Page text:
The 2003 Act has facilitated a number of important changes to further the sustainable use of water resources, promote water conservation, strengthen the voice of water consumers and increase the opportunity for competition in the supply of water. The Act makes the provision and maintenance of water company drought plans, which were previously prepared voluntarily, a statutory requirement, and legislation to bring that about was passed in October last year. Drought plans need to balance a water companys duty to maintain public water supplies with the need to avoid or minimise any potential damage to the environment. They contain various actions that water companies may introduce, depending on the length and severity of the drought. Those actions range from hosepipe bans to drought orders to restrict non-essential uses of water during a drought. Before publishing their final plans, water companies are required to complete a public consultation on their draft plans and to respond to any representations that they receive.
In discussing drought plans, the hon. Member for Croydon, South asked several questions about potential anomalies with hosepipe bans. At the 1 June meeting between the water companies, the Consumer Council for Water, Ofwat and the Government, we jointly agreed to review the scope for hosepipe bans. I appreciate the difficulties that the hon. Gentleman faces, given that there are two different regimes in different parts of his constituency, but I am sure that he will appreciate that both the companies must respond to the different specific circumstances that they face.
In the south-east, most water companies are following their drought plans and have imposed hosepipe and sprinkler bans. As hon. Members will be aware, the Secretary of State has granted drought orders to Mid Kent Water, Southern Water and Sutton and East Surrey Water further to restrict non-essential uses of water. Thames Water has now announced that it is to apply for a drought order. As with the other drought order applications, the companys case and any objections received will be given careful consideration before a decision is made.
Perhaps it would be appropriate to comment on some of the points that the hon. Member for Croydon, South made about Thames. Obviously, it is for Thames Water itself to decide whether it needs to apply for a
drought order. It needs to act on its plan in the light of its perception of water resource issues, and it has now judged that this is the right time to apply for a drought order. We have had several meetings with Thames in recent weeks to discuss its water supply situation.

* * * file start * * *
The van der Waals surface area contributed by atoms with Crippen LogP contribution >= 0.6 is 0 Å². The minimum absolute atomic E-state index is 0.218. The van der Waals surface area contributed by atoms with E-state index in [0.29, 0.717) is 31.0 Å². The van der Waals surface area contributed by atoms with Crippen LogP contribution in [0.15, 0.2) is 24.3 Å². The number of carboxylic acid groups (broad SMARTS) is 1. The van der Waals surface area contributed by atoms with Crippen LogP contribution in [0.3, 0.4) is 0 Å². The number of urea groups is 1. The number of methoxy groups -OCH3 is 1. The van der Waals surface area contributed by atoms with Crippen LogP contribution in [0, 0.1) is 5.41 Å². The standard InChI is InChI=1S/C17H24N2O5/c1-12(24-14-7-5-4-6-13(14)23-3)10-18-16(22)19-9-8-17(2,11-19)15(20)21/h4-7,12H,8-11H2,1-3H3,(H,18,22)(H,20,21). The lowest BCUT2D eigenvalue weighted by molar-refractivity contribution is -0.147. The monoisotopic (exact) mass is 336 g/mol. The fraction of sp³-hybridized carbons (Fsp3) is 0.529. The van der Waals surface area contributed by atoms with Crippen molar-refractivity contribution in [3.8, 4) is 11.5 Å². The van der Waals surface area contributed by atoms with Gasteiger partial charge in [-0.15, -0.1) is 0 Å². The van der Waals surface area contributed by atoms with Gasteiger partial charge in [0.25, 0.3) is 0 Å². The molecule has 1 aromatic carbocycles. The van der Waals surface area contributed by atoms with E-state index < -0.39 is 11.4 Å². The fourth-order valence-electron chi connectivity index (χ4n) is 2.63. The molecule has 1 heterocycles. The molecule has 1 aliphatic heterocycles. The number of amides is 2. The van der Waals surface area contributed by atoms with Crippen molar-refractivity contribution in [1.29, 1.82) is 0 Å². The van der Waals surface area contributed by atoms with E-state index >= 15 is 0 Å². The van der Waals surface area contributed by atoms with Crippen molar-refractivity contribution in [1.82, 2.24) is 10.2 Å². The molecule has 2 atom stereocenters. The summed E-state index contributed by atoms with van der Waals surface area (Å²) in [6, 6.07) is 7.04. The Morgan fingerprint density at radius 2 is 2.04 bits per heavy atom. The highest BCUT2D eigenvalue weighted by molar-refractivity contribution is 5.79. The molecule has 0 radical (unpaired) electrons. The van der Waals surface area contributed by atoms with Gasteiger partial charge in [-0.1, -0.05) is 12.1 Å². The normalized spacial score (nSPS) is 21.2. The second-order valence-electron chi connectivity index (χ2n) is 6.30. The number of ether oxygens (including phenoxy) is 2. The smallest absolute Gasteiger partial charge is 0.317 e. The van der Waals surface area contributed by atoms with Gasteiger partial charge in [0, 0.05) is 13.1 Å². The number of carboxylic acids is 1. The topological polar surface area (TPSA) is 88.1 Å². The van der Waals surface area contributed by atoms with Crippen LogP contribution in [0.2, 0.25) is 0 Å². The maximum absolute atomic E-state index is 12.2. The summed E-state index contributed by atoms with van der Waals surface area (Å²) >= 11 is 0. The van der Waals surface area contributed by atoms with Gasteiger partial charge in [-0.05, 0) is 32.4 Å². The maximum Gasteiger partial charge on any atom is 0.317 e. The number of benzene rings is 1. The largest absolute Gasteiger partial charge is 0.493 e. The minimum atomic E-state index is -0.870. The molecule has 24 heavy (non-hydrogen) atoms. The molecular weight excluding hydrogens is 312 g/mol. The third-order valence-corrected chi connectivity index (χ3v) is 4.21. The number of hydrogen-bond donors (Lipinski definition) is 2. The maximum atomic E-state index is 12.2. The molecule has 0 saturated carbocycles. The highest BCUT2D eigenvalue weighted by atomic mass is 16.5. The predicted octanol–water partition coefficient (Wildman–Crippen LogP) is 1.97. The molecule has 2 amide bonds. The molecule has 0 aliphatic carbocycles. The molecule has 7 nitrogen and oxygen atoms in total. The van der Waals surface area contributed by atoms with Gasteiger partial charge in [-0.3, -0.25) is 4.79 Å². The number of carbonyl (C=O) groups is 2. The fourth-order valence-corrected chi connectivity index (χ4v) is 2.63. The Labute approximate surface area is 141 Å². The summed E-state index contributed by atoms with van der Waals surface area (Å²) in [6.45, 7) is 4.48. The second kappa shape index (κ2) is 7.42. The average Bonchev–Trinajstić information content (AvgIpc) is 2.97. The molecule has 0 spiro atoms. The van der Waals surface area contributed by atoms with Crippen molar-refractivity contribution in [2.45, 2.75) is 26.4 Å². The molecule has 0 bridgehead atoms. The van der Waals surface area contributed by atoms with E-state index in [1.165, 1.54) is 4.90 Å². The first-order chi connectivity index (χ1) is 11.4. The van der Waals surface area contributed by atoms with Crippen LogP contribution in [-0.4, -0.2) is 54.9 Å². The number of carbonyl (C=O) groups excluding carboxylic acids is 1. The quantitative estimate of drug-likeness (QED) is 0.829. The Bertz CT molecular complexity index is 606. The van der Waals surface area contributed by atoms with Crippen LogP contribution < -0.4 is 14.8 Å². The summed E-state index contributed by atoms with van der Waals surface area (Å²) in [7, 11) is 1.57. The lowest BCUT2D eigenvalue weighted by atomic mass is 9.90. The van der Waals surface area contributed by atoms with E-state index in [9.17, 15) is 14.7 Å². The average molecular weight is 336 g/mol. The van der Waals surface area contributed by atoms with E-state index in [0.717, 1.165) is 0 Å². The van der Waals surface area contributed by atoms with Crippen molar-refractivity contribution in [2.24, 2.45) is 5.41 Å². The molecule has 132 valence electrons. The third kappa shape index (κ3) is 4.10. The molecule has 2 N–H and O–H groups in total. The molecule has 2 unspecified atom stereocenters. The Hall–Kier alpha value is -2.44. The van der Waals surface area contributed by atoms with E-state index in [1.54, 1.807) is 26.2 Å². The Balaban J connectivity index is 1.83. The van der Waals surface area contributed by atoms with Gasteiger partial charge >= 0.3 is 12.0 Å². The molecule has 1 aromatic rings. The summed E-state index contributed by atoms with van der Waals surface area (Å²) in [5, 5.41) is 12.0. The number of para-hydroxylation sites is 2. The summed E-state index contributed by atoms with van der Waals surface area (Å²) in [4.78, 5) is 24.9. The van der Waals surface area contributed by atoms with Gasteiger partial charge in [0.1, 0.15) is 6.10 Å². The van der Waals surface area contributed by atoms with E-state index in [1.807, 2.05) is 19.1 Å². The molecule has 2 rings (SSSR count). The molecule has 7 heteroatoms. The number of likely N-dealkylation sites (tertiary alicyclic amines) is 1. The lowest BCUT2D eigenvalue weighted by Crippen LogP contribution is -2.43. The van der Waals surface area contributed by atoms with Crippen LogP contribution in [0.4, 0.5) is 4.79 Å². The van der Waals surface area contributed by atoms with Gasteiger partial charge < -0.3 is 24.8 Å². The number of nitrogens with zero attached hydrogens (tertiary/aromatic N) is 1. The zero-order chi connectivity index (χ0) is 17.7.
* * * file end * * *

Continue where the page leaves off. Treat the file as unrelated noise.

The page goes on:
The hon. Gentleman also asked about imposing fines on Thames Water for leakage. As he will be aware, it is for Ofwat, as the economic regulator, to take action if Thames fails to meet its leakage targets. I should just say, however, that Thames tells me that 3,000 of its 10,000 pipe miles in London date from before 1850, so it faces specific circumstances with regard to leakage. None the less, the company itself has admitted that its leakage rates are unacceptably high, and it is right that there should be a strong focus on its meeting its leakage targets.
Gregory Barker: I mentioned that I had met the chief executive of Skanska, who has huge experience of large-scale engineering and contracting projects. He was extremely critical of the rate of progress on the technology that Thames is deploying. What has the Minister done, apart from simply taking Thames at its word, to look at the other contracting and engineering options to test the case that Thames is making to him?
Ian Pearson: I would be interested to hear more about the discussions that the hon. Gentleman has had with Skanska. As the hon. Member for Croydon, South said, there is some quite good management across the water industry, but we need to continue to see whether there are new technologies. Ultimately, it is for the companies and the regulator to agree companies investment plans and the most efficient way of implementing them. However, if there is strong evidence that there are better and more effective ways of implementing companies resource plans, the Government will be interested to hear further details.